It has been called Kidney Tea, Holy Tea, Toddler Tea, Stone Removal Herb, Ageless Herb, Romance Herb and Cat Whiskers Herb (click here) but its botannical name is Spicate Clerodendranthus.

Although it can be found in Malaysia (called Misai Kuching or Misai Kucing), I can’t wait to visit Xishuangbanna in China Yunnan Province to see the mu of Cat Whiskers.

Alcohol shrinks my brain while tea improves my memory

Everyone knows that heavy drinking is bad for health but I guessed not many knows that Drinking heavy amounts of alcohol over a long period of time may decrease brain volume“. This is according to the latest research that was presented to the American Academy of Neurology”.

What is heavy amount of alcohol ? According to the study, it means more than 14 drinks per week.

Luckily, other research have suggested that tea especially green tea could boost the memory of everyday drinkers.

Reseachers have being conducting tests to see if it can helps the estimated 10 millions suffers of Alzheimer’s disease.  As we know, Alzheimer’s disease is a progressive brain disorder that gradually destroys a person’s memory and ability to learn, reason, make judgments, communicate and carry out daily activities. As Alzheimer’s progresses, individuals may also experience changes in personality and behavior, such as anxiety, suspiciousness or agitation, as well as delusions or hallucinations.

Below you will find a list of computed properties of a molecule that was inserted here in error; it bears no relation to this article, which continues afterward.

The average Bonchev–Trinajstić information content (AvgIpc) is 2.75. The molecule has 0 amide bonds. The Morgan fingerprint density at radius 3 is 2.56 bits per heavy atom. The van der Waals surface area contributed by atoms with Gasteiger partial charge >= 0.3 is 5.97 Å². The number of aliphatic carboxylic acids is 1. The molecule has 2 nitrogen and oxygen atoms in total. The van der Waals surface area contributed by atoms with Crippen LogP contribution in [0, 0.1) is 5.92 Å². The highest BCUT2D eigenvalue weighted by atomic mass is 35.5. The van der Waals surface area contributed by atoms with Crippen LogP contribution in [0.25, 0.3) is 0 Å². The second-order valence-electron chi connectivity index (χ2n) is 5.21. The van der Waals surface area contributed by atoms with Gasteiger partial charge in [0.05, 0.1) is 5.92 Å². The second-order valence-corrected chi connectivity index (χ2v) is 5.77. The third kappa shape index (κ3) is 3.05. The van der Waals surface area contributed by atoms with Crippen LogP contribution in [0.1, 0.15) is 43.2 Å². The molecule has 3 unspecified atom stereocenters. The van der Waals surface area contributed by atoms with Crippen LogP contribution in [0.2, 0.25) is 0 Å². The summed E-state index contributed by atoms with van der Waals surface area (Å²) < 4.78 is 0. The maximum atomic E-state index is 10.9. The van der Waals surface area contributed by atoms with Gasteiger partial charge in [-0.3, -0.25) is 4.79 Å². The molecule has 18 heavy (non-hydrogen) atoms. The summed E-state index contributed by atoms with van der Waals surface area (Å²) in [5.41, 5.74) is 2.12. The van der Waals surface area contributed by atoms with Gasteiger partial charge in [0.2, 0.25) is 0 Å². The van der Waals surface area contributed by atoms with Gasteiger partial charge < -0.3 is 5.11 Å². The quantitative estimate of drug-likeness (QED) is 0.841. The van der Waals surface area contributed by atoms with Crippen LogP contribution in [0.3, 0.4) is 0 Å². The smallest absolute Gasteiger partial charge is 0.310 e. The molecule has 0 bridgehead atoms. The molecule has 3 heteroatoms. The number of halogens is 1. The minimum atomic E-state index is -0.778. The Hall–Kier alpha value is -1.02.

Although there is no cure for Alzheimer’s, the research indicated that “green and black tea inhibited the activity of enzymes associated with the development of Alzheimer’s Disease, but coffee had no significant effect.

Both teas inhibited the activity of the enzyme acetylcholinesterase (AChE), which breaks down the chemical messenger or neurotransmitter, acetylcholine. Alzheimer’s is characterised by a drop in acetylcholine.Green tea and black tea also hinder the activity of the enzyme butyrylcholinesterase (BuChE), which has been discovered in protein deposits which are found on the brain of patients with Alzheimer’s.

Green tea went one step further in that it obstructed the activity of beta-secretase, which plays a role in the production of protein deposits in the brain which are associated with Alzheimer’s disease. Scientists also found that it continued to have its inhibitive effect for a week, whereas black tea’s enzyme-inhibiting properties lasted for only one day. ”

Latest study also found “Green Tea Extract Protects Against Brain Damage In New Mouse Model Of HIV-related Dementia